At What Age Should My Child Be Involved in Finances?

Deciding when to introduce your child to finances can be tricky. Too soon, and it could go over their head, but you also don’t want to do it too late and risk any developmental issues.

It’s a lot of pressure on parents to ensure their children have a clear understanding of money and one we must get right.

So at what age should my child be involved in finances? Well, we are here to give you an answer!

Generally speaking, your child can be introduced to the concept of finances as young as three years old! Let’s look a little closer at this and help get you ready to introduce your child to finances.

What’s the best age to introduce kids to money matters?

As we mentioned earlier, children as young as three can be introduced to finances. We would not suggest anything overly complicated at this stage, merely showing a child different coins or notes is a good start.

Children enjoy playing shop and can be an excellent way to introduce young children to finances, showing them how money can be exchanged for goods.

When deciding what age to teach your children about finances, it is always worth considering whether it will be too advanced for your child.

Age can be a great indicator for readiness, but every child develops at a slightly different time, so there is always some leeway.

For those whose children are already above the age of three, engaging them with finances is an excellent idea and one you can start on as soon as you like. It is worth considering the activity and making sure your child will enjoy it and be challenged by it. 

Older children may enjoy a real-world setting, such as paying at a store or being given their own money to budget; we’ve got some helpful tips for this coming up, be sure to consider what your child would enjoy!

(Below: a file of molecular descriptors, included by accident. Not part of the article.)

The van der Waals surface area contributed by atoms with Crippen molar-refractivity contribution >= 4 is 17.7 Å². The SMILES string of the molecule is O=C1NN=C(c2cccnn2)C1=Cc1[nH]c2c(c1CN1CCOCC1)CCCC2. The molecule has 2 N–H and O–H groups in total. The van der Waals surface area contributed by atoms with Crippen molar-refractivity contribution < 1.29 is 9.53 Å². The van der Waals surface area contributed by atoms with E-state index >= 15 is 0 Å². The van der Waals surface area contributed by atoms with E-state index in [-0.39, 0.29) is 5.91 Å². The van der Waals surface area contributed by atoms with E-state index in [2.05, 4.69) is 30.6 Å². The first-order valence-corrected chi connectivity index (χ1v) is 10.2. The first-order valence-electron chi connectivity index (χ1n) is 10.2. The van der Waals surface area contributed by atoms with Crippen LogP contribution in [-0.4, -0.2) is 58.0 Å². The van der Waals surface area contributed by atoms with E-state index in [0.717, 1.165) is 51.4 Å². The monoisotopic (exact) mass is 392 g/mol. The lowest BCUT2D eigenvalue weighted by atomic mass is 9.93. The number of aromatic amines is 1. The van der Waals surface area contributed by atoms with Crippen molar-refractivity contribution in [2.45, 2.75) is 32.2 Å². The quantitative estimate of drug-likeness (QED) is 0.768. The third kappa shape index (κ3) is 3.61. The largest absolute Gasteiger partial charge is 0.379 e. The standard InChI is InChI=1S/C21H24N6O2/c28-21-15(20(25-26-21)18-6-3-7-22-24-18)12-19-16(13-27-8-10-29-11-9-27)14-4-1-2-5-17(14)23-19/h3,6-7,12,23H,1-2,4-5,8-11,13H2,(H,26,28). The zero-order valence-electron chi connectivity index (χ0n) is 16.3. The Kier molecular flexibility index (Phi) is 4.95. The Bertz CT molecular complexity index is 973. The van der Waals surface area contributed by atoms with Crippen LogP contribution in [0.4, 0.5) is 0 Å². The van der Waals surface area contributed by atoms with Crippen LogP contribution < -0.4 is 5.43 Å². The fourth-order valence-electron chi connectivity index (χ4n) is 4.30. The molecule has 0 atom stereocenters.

Remember that there is no time like the present to introduce your child to finances, as long as it is fun and educational.

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How should I do it?

How you introduce your child to finances will, of course, be primarily dependent on their age.

There is an argument that introducing your child to money too young can be problematic, but as long as it is done in a fun and engaging way, there should be minimal risk of any developmental damage to your child.

After all, children are curious; why not engage them with new information in the world? 

An excellent way to start is in the home where children can feel safe and play activities. You could make a little shop at home or a restaurant, where your children will need to pay the bill.

For those who may not want to introduce their children to real money, you can pick up play money at an affordable price that can be useful. 

It is always a good idea to engage children with real-world experiences as well, such as ATMs or paying at shops to show them how finances work in everyday life.

You can start by showing them how to withdraw money at an ATM or helping them to count out the cash and pay in a store. 

What about saving money?